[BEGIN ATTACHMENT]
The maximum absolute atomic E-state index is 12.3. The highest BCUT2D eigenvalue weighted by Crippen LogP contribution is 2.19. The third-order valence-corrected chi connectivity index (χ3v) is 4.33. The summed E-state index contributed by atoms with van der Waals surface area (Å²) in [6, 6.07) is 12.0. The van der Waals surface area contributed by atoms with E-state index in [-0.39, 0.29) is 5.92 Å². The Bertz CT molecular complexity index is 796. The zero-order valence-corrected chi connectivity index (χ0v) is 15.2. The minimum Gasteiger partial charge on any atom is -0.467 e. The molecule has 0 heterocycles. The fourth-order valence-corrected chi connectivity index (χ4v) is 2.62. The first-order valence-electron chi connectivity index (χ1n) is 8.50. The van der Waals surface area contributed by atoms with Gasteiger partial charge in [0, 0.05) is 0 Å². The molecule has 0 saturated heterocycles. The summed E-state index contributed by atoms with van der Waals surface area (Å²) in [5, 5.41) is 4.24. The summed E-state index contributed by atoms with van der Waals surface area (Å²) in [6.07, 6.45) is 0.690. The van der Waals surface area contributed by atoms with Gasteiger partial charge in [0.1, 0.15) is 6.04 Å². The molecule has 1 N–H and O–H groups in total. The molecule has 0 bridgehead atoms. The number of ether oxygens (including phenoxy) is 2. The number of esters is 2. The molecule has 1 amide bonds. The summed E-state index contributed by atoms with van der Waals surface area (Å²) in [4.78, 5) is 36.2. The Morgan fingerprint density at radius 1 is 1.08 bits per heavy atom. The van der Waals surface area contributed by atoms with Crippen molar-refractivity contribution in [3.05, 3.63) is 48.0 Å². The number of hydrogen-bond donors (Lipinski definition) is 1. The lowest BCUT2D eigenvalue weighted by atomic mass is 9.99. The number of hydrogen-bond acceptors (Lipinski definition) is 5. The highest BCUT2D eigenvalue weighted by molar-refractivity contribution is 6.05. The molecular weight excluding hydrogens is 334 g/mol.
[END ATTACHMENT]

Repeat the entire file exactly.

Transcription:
The maximum absolute atomic E-state index is 12.3. The highest BCUT2D eigenvalue weighted by Crippen LogP contribution is 2.19. The third-order valence-corrected chi connectivity index (χ3v) is 4.33. The summed E-state index contributed by atoms with van der Waals surface area (Å²) in [6, 6.07) is 12.0. The van der Waals surface area contributed by atoms with E-state index in [-0.39, 0.29) is 5.92 Å². The Bertz CT molecular complexity index is 796. The zero-order valence-corrected chi connectivity index (χ0v) is 15.2. The minimum Gasteiger partial charge on any atom is -0.467 e. The molecule has 0 heterocycles. The fourth-order valence-corrected chi connectivity index (χ4v) is 2.62. The first-order valence-electron chi connectivity index (χ1n) is 8.50. The van der Waals surface area contributed by atoms with Gasteiger partial charge in [0, 0.05) is 0 Å². The molecule has 0 saturated heterocycles. The summed E-state index contributed by atoms with van der Waals surface area (Å²) in [5, 5.41) is 4.24. The summed E-state index contributed by atoms with van der Waals surface area (Å²) in [6.07, 6.45) is 0.690. The van der Waals surface area contributed by atoms with Gasteiger partial charge in [0.1, 0.15) is 6.04 Å². The molecule has 1 N–H and O–H groups in total. The molecule has 0 bridgehead atoms. The number of ether oxygens (including phenoxy) is 2. The number of esters is 2. The molecule has 1 amide bonds. The summed E-state index contributed by atoms with van der Waals surface area (Å²) in [4.78, 5) is 36.2. The Morgan fingerprint density at radius 1 is 1.08 bits per heavy atom. The van der Waals surface area contributed by atoms with Crippen molar-refractivity contribution in [3.05, 3.63) is 48.0 Å². The number of hydrogen-bond donors (Lipinski definition) is 1. The lowest BCUT2D eigenvalue weighted by atomic mass is 9.99. The number of hydrogen-bond acceptors (Lipinski definition) is 5. The highest BCUT2D eigenvalue weighted by molar-refractivity contribution is 6.05. The molecular weight excluding hydrogens is 334 g/mol.